At the end of the day, there will be people who will respond with, "Well I don't like drawing in pen." The fact of the matter is, what you like is either the most important thing in the world, or completely and utterly irrelevant. If you are looking to learn because you think it's a fun hobby and are interested in it for its amusement value alone, then absolutely use whatever tool you like. There is still much to be learned from these lessons regardless of what tools you use. There's absolutely nothing wrong with doing this as a hobby, and no one should ever look down on you for it.

If, however, you wish to learn to draw as a means to an end - to learn to visually communicate so you can move forwards in a particular career path, or just because you are interested in improving as efficiently as you can, then remember this - you don't get to say, "I don't like it." If you haven't tried something enough to fully appreciate its worth, if you haven't conquered a challenge, you are not in a position to claim that the challenge is not worth your effort and time. Once it's overcome, it is your right to denounce it, to say it was a waste. But until then, you're merely avoiding it because it frightens you, or that you worry that you simply can't do it. And on that point, you're wrong.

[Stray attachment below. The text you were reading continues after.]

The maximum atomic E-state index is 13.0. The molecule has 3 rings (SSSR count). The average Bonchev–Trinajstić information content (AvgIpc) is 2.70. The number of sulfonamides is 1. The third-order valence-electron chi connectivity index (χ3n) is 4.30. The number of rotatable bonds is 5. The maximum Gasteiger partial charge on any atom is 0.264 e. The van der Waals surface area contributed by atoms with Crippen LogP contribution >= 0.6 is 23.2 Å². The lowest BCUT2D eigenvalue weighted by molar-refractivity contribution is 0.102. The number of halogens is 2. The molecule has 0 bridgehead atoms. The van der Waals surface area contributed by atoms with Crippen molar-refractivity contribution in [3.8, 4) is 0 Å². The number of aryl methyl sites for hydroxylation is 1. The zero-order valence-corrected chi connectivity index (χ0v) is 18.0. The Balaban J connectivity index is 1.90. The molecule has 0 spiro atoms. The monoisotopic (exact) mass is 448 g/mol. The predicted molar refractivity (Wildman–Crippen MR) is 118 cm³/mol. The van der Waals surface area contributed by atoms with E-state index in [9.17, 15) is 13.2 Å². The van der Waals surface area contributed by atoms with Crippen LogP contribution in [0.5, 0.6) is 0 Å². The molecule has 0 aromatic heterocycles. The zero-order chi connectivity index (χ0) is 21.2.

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The Art of Blizzard Entertainment

The Art of Blizzard Entertainment

While I have a massive library of non-instructional art books I've collected over the years, there's only a handful that are actually important to me. This is one of them - so much so that I jammed my copy into my overstuffed backpack when flying back from my parents' house just so I could have it at my apartment. My back's been sore for a week.

The reason I hold this book in such high esteem is because of how it puts the relatively new field of game art into perspective, showing how concept art really just started off as crude sketches intended to communicate ideas to storytellers, designers and 3D modelers. How all of this focus on beautiful illustrations is really secondary to the core of a concept artist's job. A real eye-opener.